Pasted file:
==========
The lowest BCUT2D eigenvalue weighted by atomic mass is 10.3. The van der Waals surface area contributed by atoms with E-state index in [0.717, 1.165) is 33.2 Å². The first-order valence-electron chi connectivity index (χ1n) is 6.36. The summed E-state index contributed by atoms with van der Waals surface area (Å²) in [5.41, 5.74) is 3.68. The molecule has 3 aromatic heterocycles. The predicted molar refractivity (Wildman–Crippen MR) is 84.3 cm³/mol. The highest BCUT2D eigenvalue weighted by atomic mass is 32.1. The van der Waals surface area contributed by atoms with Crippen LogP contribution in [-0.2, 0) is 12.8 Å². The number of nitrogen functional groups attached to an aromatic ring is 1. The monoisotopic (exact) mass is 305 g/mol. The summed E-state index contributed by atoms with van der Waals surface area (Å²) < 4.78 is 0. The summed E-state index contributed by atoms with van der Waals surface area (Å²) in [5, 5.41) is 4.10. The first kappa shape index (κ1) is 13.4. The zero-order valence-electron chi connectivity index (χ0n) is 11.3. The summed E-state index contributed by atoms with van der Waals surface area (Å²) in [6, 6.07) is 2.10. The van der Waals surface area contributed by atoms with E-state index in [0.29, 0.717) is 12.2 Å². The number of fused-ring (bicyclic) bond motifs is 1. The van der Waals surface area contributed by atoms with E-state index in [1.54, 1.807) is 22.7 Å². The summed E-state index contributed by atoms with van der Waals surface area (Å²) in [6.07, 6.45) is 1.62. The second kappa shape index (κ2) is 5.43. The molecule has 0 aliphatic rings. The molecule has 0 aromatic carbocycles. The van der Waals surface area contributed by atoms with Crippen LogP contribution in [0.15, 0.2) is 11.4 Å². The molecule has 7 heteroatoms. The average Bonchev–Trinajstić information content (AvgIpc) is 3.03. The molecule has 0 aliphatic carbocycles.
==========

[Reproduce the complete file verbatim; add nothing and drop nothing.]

The lowest BCUT2D eigenvalue weighted by atomic mass is 10.3. The van der Waals surface area contributed by atoms with E-state index in [0.717, 1.165) is 33.2 Å². The first-order valence-electron chi connectivity index (χ1n) is 6.36. The summed E-state index contributed by atoms with van der Waals surface area (Å²) in [5.41, 5.74) is 3.68. The molecule has 3 aromatic heterocycles. The predicted molar refractivity (Wildman–Crippen MR) is 84.3 cm³/mol. The highest BCUT2D eigenvalue weighted by atomic mass is 32.1. The van der Waals surface area contributed by atoms with Crippen LogP contribution in [-0.2, 0) is 12.8 Å². The number of nitrogen functional groups attached to an aromatic ring is 1. The monoisotopic (exact) mass is 305 g/mol. The summed E-state index contributed by atoms with van der Waals surface area (Å²) < 4.78 is 0. The summed E-state index contributed by atoms with van der Waals surface area (Å²) in [5, 5.41) is 4.10. The first kappa shape index (κ1) is 13.4. The zero-order valence-electron chi connectivity index (χ0n) is 11.3. The summed E-state index contributed by atoms with van der Waals surface area (Å²) in [6, 6.07) is 2.10. The van der Waals surface area contributed by atoms with E-state index in [0.29, 0.717) is 12.2 Å². The number of fused-ring (bicyclic) bond motifs is 1. The van der Waals surface area contributed by atoms with E-state index in [1.54, 1.807) is 22.7 Å². The summed E-state index contributed by atoms with van der Waals surface area (Å²) in [6.07, 6.45) is 1.62. The second kappa shape index (κ2) is 5.43. The molecule has 0 aliphatic rings. The molecule has 0 aromatic carbocycles. The van der Waals surface area contributed by atoms with Crippen LogP contribution in [0.15, 0.2) is 11.4 Å². The molecule has 7 heteroatoms. The average Bonchev–Trinajstić information content (AvgIpc) is 3.03. The molecule has 0 aliphatic carbocycles.